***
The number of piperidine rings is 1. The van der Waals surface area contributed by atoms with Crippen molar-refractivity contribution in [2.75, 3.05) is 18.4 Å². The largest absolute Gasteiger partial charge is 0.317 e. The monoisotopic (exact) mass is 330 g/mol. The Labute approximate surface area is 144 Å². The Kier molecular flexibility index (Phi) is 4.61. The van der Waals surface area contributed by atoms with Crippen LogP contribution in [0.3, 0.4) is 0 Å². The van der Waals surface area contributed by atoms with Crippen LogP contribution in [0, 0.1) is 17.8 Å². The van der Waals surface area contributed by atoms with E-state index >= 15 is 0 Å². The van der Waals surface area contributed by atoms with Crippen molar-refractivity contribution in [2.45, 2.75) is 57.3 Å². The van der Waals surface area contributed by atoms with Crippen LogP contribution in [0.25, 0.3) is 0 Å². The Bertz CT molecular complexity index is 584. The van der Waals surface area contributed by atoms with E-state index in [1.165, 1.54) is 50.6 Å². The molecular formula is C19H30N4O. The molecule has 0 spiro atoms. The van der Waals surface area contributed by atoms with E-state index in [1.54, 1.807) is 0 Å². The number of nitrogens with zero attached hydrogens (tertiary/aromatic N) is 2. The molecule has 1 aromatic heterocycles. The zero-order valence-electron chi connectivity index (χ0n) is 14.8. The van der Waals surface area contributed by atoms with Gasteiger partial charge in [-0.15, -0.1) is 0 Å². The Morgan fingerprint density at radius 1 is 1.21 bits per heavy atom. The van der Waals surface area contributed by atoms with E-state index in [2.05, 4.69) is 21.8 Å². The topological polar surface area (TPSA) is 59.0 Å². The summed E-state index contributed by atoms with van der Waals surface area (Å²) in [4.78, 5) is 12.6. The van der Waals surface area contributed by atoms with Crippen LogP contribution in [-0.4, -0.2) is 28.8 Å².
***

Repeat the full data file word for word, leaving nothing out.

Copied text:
The number of piperidine rings is 1. The van der Waals surface area contributed by atoms with Crippen molar-refractivity contribution in [2.75, 3.05) is 18.4 Å². The largest absolute Gasteiger partial charge is 0.317 e. The monoisotopic (exact) mass is 330 g/mol. The Labute approximate surface area is 144 Å². The Kier molecular flexibility index (Phi) is 4.61. The van der Waals surface area contributed by atoms with Crippen LogP contribution in [0.3, 0.4) is 0 Å². The van der Waals surface area contributed by atoms with Crippen LogP contribution in [0, 0.1) is 17.8 Å². The van der Waals surface area contributed by atoms with E-state index >= 15 is 0 Å². The van der Waals surface area contributed by atoms with Crippen molar-refractivity contribution in [2.45, 2.75) is 57.3 Å². The van der Waals surface area contributed by atoms with Crippen LogP contribution in [0.25, 0.3) is 0 Å². The Bertz CT molecular complexity index is 584. The van der Waals surface area contributed by atoms with E-state index in [1.165, 1.54) is 50.6 Å². The molecular formula is C19H30N4O. The molecule has 0 spiro atoms. The van der Waals surface area contributed by atoms with E-state index in [1.54, 1.807) is 0 Å². The number of nitrogens with zero attached hydrogens (tertiary/aromatic N) is 2. The molecule has 1 aromatic heterocycles. The zero-order valence-electron chi connectivity index (χ0n) is 14.8. The van der Waals surface area contributed by atoms with Gasteiger partial charge in [-0.15, -0.1) is 0 Å². The Morgan fingerprint density at radius 1 is 1.21 bits per heavy atom. The van der Waals surface area contributed by atoms with E-state index in [2.05, 4.69) is 21.8 Å². The topological polar surface area (TPSA) is 59.0 Å². The summed E-state index contributed by atoms with van der Waals surface area (Å²) in [4.78, 5) is 12.6. The van der Waals surface area contributed by atoms with Crippen LogP contribution in [-0.4, -0.2) is 28.8 Å².